And I’m here to let you know that that is the power of baptism. That is the power of the promise of God. That through these water all that dust and dirt you carry; the weight of the world, the sin of the hear, the hurt and anxiety – through these waters they get washed away. You don’t need to scrub until you bleed because in these water – God’s love does all the work. Because in the waters of baptism we hear clearly God say, I love you. I love you now. You don’t have to be perfect to come to these waters. You don’t have to do everything right. You don’t have to be busy doing work. No, I love you. I have loved you since before you drew your first breath and I will love you into eternity.
Through the waters of baptism comes new life; comes new hope. Cleansed in these holy waters you come out a new person. You come out marked with the cross of Christ forever and that is something that will never be taken away.

Now you may be about to say, Pastor, it sounds like you are saying that after baptism everything will be perfect. The dust is washed off and will never come back. Well, I am sorry to say, the dust does come back. You aren’t cured of hard times. They will still be there. You aren’t promised prosperity or fortune. You will sin again. People will still act like jerks. There will still be heartache and grief. After all it is still a dirty and dusty world. But what happens when you come out of the waters of baptism you come out of them with a new perspective.

You look at them the dust and dirt and say it ain’t that bad, because I know if can get washed off. You look at stress and confusion and say, I don’t have to go through it alone because I belong to God now. I belong to the church. I belong, because God loves me.

The aches and pains don’t go away, but they are transformed form instruments of torture into a ridiculous reality. Your getting old and this is what happens, but you aren’t getting old alone. You are part of something bigger when you come out of the waters of baptism. You come out as part of the body of Christ who has other weary travelers just like you and you can lean on each other. You can encourage each other. You can cry for each other. You come out of the waters of Baptism into the body of Christ that has younger and stronger people to stand long side you to lear from you; to help you; to grown from your knowledge; and to pick you up and carry you- because God love you. God loves you for who you are.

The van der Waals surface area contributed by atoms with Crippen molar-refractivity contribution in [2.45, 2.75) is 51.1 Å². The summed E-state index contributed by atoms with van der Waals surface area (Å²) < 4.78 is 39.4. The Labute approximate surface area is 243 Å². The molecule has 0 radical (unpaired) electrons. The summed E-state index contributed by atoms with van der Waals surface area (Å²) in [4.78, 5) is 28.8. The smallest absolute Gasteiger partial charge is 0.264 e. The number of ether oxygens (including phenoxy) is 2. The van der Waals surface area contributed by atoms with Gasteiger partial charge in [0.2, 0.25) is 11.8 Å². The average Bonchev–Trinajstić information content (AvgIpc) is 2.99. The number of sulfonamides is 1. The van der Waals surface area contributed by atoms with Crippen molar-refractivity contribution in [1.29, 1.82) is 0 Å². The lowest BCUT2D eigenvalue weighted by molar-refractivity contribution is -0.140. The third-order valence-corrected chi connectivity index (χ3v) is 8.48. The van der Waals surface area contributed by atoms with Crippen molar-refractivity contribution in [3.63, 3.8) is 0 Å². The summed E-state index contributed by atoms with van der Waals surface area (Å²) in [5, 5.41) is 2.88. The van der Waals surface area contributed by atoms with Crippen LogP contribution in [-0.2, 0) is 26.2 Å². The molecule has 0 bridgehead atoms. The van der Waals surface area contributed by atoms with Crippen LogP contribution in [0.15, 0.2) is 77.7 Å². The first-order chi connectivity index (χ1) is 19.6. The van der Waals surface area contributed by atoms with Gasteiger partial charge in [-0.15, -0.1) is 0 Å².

The stain of violence and putrid political rhetoric still will sully the streets. But instead of being worn down by it and carried along in the vocal hurricane you are able to say – this is not what the Kingdom of God looks like. This is not the eternal life I just was born into. You are given courage to be bold in the face of violence. You are given the voice to name the causes of violence; guns, drugs, gangs, sin, and broken systems that perpetuate the myth of redemptive violence. You are able to look at structures in place and call them racist because the disproportionately affects persons of color. You are able to say to your your candidate you are wrong. You are able to say that their platform does not reflect the kingdom of God. You are able to offer a different realty. The reality that is love. That is God’s love for all people. Let me say that again -God’s love is for all people. You missed it – God’s love is for all people.

Love that is for white people and black people. Brown people and first nations people and asian people. Love that is for Lesbian, Gay, Bisexual or Transgendered people. Love that is for Jewish people. Love that is for Muslim people. Love that is for Hindu and Buddhist. It doesn’t matter who you are. God loves you. God loves you. I don’t think you hear me… GOD LOVES YOU.

When you come through the waters of Baptism you are able to come out clean having been bathed in God’s love. You come out of the waters someone new. Someone who knows the dust won’t stay put.

Someone empowered into a new way of life.

Someone ready to move mountains.

Someone ready to tear down wall.

Someone ready to reach out and love the ones everyone else says hate.

Someone who is ready to sit with the suffering; weep in the weeping; dance with the joyous.

Someone with a heart full of praise, singing Bless the LORD, O my soul: and all that is within me, bless your holy name.
Someone who can’t help but shout the Lord is my light and my salvation, whom shall I fear.

Great are you Lord and greatly to be praised.

The Lord is my shepherd; I shall not want.

He maketh me to lie down in green pastures: he leadeth me beside the still waters.

He restoreth my soul: he leadeth me in the paths of righteousness for his name’s sake.